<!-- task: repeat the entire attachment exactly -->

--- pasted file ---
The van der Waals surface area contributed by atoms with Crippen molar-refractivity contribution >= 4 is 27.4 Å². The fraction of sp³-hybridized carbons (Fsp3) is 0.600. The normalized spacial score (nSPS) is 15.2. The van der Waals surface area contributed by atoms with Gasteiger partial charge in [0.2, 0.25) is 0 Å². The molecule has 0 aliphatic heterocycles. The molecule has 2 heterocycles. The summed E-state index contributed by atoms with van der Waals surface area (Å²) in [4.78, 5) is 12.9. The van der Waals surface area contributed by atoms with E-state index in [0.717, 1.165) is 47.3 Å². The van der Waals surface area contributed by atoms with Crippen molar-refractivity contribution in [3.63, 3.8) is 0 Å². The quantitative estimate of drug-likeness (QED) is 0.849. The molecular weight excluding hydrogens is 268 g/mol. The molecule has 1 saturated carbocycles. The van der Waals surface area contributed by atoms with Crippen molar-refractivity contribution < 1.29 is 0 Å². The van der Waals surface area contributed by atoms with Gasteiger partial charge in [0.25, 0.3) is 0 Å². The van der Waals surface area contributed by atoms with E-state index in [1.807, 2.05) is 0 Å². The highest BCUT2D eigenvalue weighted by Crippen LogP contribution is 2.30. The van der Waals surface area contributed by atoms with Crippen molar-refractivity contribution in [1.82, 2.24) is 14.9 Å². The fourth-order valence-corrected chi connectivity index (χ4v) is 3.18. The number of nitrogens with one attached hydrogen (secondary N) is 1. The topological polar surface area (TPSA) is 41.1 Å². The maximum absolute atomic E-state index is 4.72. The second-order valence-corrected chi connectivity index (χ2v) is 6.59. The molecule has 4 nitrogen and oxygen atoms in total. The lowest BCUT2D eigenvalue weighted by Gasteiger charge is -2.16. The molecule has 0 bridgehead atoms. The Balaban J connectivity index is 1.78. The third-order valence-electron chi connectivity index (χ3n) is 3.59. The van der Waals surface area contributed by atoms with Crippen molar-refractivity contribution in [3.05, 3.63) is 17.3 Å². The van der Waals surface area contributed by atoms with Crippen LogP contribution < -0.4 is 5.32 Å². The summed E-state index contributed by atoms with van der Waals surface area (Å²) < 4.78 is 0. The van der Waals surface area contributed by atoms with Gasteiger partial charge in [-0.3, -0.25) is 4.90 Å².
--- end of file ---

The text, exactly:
The van der Waals surface area contributed by atoms with Crippen molar-refractivity contribution >= 4 is 27.4 Å². The fraction of sp³-hybridized carbons (Fsp3) is 0.600. The normalized spacial score (nSPS) is 15.2. The van der Waals surface area contributed by atoms with Gasteiger partial charge in [0.2, 0.25) is 0 Å². The molecule has 0 aliphatic heterocycles. The molecule has 2 heterocycles. The summed E-state index contributed by atoms with van der Waals surface area (Å²) in [4.78, 5) is 12.9. The van der Waals surface area contributed by atoms with E-state index in [0.717, 1.165) is 47.3 Å². The van der Waals surface area contributed by atoms with Crippen molar-refractivity contribution in [3.63, 3.8) is 0 Å². The quantitative estimate of drug-likeness (QED) is 0.849. The molecular weight excluding hydrogens is 268 g/mol. The molecule has 1 saturated carbocycles. The van der Waals surface area contributed by atoms with Crippen molar-refractivity contribution < 1.29 is 0 Å². The van der Waals surface area contributed by atoms with Gasteiger partial charge in [0.25, 0.3) is 0 Å². The van der Waals surface area contributed by atoms with E-state index in [1.807, 2.05) is 0 Å². The highest BCUT2D eigenvalue weighted by Crippen LogP contribution is 2.30. The van der Waals surface area contributed by atoms with Crippen molar-refractivity contribution in [1.82, 2.24) is 14.9 Å². The fourth-order valence-corrected chi connectivity index (χ4v) is 3.18. The number of nitrogens with one attached hydrogen (secondary N) is 1. The topological polar surface area (TPSA) is 41.1 Å². The maximum absolute atomic E-state index is 4.72. The second-order valence-corrected chi connectivity index (χ2v) is 6.59. The molecule has 4 nitrogen and oxygen atoms in total. The lowest BCUT2D eigenvalue weighted by Gasteiger charge is -2.16. The molecule has 0 bridgehead atoms. The Balaban J connectivity index is 1.78. The third-order valence-electron chi connectivity index (χ3n) is 3.59. The van der Waals surface area contributed by atoms with Crippen molar-refractivity contribution in [3.05, 3.63) is 17.3 Å². The van der Waals surface area contributed by atoms with Crippen LogP contribution < -0.4 is 5.32 Å². The summed E-state index contributed by atoms with van der Waals surface area (Å²) < 4.78 is 0. The van der Waals surface area contributed by atoms with Gasteiger partial charge in [-0.3, -0.25) is 4.90 Å².